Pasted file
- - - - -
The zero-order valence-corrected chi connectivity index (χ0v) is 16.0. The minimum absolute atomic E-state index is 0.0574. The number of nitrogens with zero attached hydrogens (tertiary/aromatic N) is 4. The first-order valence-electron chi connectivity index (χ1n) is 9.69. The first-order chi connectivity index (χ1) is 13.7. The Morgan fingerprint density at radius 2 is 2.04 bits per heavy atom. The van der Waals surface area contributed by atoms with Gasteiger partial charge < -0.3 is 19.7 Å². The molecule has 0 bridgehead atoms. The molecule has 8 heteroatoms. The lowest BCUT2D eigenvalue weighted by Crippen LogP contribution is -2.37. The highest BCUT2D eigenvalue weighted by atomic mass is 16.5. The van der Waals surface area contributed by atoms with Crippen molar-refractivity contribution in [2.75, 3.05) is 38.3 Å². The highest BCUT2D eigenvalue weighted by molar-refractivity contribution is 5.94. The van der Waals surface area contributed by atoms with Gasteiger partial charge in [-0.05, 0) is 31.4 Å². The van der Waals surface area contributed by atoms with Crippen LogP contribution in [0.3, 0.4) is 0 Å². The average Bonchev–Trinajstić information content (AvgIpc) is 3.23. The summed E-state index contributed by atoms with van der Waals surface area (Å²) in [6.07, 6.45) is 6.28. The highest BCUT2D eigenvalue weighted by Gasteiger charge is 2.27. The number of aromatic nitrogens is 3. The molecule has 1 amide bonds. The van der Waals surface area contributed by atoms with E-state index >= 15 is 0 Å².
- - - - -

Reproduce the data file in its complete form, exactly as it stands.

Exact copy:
The zero-order valence-corrected chi connectivity index (χ0v) is 16.0. The minimum absolute atomic E-state index is 0.0574. The number of nitrogens with zero attached hydrogens (tertiary/aromatic N) is 4. The first-order valence-electron chi connectivity index (χ1n) is 9.69. The first-order chi connectivity index (χ1) is 13.7. The Morgan fingerprint density at radius 2 is 2.04 bits per heavy atom. The van der Waals surface area contributed by atoms with Gasteiger partial charge < -0.3 is 19.7 Å². The molecule has 0 bridgehead atoms. The molecule has 8 heteroatoms. The lowest BCUT2D eigenvalue weighted by Crippen LogP contribution is -2.37. The highest BCUT2D eigenvalue weighted by atomic mass is 16.5. The van der Waals surface area contributed by atoms with Crippen molar-refractivity contribution in [2.75, 3.05) is 38.3 Å². The highest BCUT2D eigenvalue weighted by molar-refractivity contribution is 5.94. The van der Waals surface area contributed by atoms with Gasteiger partial charge in [-0.05, 0) is 31.4 Å². The van der Waals surface area contributed by atoms with Crippen LogP contribution in [0.3, 0.4) is 0 Å². The average Bonchev–Trinajstić information content (AvgIpc) is 3.23. The summed E-state index contributed by atoms with van der Waals surface area (Å²) in [6.07, 6.45) is 6.28. The highest BCUT2D eigenvalue weighted by Gasteiger charge is 2.27. The number of aromatic nitrogens is 3. The molecule has 1 amide bonds. The van der Waals surface area contributed by atoms with E-state index >= 15 is 0 Å².